By Rupert Britton, strategy director of content, PHD
Although ‘connected TVs’ have been available for a few years now, accessing Internet content on a TV screen is still the preserve of early adopters. This year this is set to change through the launch of devices which promise to bring the internet to mainstream TVs. Meanwhile, for early adopters TV is going to become even more sophisticated and Web-like.
Connected TVs go mainstream
Formerly known as Project Canvas and backed by the BBC, ITV, Channel 4, Five, BT, TalkTalk and Arqiva, connected TV service YouView has run into technical problems and won’t launch until next year.
However, there are plenty of subscription free TV services which already offer Catch Up TV and TV applications / Widgets. These functions are available on internet connected TV sets, Blu- Ray players and games consoles, becoming almost a standard feature of new products. YouView was set to be heavily heavily promoted by its powerful stakeholders and it is this backing from the broadcasters, as well as the funding of its development by the license fee, which has the pay TV operators complaining to Ofcom on the grounds of unfair competition.
To a large extent Sky and Virgin have a point. Vestel, Europe’s largest manufacturer of TVs, will shortly be shipping affordable connected TVs to the likes of Argos – and these sets are likely to have everything that YouView offers.
TV becomes smarter
For tech enthusiasts 2011 will see a number of new TV services addressing the perennial problem of what to watch when confronted by so much choice. For those looking for a non-subscription service there is Google TV, which is set to launch early this year. Available as either a set top box or as an integrated TV set (Sony is Google TV’s launch partner) its standout feature is its integration of Google search into browsing for TV programmes. Keyword search can be used to find relevant programmes on not only broadcast channels, but also via internet delivered VOD services like iPlayer and YouTube.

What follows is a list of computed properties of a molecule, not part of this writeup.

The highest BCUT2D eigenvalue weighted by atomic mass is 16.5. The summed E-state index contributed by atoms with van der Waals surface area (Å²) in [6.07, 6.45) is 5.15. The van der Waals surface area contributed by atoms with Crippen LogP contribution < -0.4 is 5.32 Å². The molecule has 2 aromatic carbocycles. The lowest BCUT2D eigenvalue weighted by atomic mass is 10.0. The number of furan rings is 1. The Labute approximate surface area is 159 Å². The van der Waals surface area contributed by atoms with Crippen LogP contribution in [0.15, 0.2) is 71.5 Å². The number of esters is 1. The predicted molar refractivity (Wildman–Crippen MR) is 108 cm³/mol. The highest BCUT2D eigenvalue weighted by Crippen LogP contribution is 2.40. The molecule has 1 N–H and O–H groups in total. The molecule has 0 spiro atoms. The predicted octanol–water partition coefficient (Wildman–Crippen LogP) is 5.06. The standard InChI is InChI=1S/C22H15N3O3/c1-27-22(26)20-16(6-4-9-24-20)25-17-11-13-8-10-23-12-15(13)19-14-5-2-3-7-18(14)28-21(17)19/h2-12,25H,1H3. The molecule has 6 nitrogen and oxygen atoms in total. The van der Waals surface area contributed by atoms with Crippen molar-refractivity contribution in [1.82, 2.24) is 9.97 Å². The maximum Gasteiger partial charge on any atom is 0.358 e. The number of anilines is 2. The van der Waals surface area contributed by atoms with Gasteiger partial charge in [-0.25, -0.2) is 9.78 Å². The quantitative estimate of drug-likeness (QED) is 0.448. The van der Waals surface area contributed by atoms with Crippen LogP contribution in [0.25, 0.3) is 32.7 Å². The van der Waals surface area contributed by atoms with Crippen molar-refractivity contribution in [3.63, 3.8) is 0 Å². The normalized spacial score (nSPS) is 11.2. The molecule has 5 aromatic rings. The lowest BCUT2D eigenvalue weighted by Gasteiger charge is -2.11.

Of great concern to Google is the fact that the main US broadcasters are unwilling to provide their internet content to the platform. Fearing that Google will take ad dollars from their content broadcasters must reach an agreement with Google before we see clever new advertising opportunities around this search based functionality. Probably the most exciting TV service to launch this year comes from Virgin Media’s partnership with pioneering PVR manufacturer TiVo. Currently on trial in a limited number of homes, Virgin Media’s TiVo box is very much about personalisation and facilitating how we choose what to view:
Thumbs up / thumbs down
Whenever you come across a show you like or dislike, you can press thumbs up or thumbs down on the remote. In this way the TiVo can learn what types of shows you like – it can go down to actors, directors and writers – and make recommendations to you.
Search and wishlists
In addition to search, which mines synopses within broadcast, ondemand and internet content, viewers can create WishLists around keywords. The TiVo will then automatically record every show which features that keyword, in a way not too dissimilar to RSS feeds on the Web. What’s interesting about TiVo is that itshows how future TV platforms will behave more like the Web in how they organise content and facilitate the viewing choices we make. So despite YouView’s delay, 2011 will continue to see TV and the internet converging.
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